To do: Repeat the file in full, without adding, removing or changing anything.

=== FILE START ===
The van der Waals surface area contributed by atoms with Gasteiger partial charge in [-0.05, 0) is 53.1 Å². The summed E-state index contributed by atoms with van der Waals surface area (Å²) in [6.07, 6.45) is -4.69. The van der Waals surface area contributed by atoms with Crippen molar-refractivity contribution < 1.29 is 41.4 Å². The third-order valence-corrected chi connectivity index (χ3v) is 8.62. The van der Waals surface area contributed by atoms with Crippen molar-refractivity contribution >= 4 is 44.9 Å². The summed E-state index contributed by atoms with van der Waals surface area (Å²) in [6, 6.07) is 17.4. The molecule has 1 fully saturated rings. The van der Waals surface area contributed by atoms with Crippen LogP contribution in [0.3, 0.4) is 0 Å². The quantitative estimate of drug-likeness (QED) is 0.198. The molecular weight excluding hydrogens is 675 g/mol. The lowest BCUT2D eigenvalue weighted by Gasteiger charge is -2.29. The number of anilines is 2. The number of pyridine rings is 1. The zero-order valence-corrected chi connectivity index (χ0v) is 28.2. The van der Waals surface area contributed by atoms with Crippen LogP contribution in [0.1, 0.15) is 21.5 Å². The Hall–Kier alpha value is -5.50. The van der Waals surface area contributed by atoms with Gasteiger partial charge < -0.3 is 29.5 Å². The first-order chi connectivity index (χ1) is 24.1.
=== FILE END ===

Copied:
The van der Waals surface area contributed by atoms with Gasteiger partial charge in [-0.05, 0) is 53.1 Å². The summed E-state index contributed by atoms with van der Waals surface area (Å²) in [6.07, 6.45) is -4.69. The van der Waals surface area contributed by atoms with Crippen molar-refractivity contribution < 1.29 is 41.4 Å². The third-order valence-corrected chi connectivity index (χ3v) is 8.62. The van der Waals surface area contributed by atoms with Crippen molar-refractivity contribution >= 4 is 44.9 Å². The summed E-state index contributed by atoms with van der Waals surface area (Å²) in [6, 6.07) is 17.4. The molecule has 1 fully saturated rings. The van der Waals surface area contributed by atoms with Crippen LogP contribution in [0.3, 0.4) is 0 Å². The quantitative estimate of drug-likeness (QED) is 0.198. The molecular weight excluding hydrogens is 675 g/mol. The lowest BCUT2D eigenvalue weighted by Gasteiger charge is -2.29. The number of anilines is 2. The number of pyridine rings is 1. The zero-order valence-corrected chi connectivity index (χ0v) is 28.2. The van der Waals surface area contributed by atoms with Crippen LogP contribution in [0.1, 0.15) is 21.5 Å². The Hall–Kier alpha value is -5.50. The van der Waals surface area contributed by atoms with Gasteiger partial charge < -0.3 is 29.5 Å². The first-order chi connectivity index (χ1) is 24.1.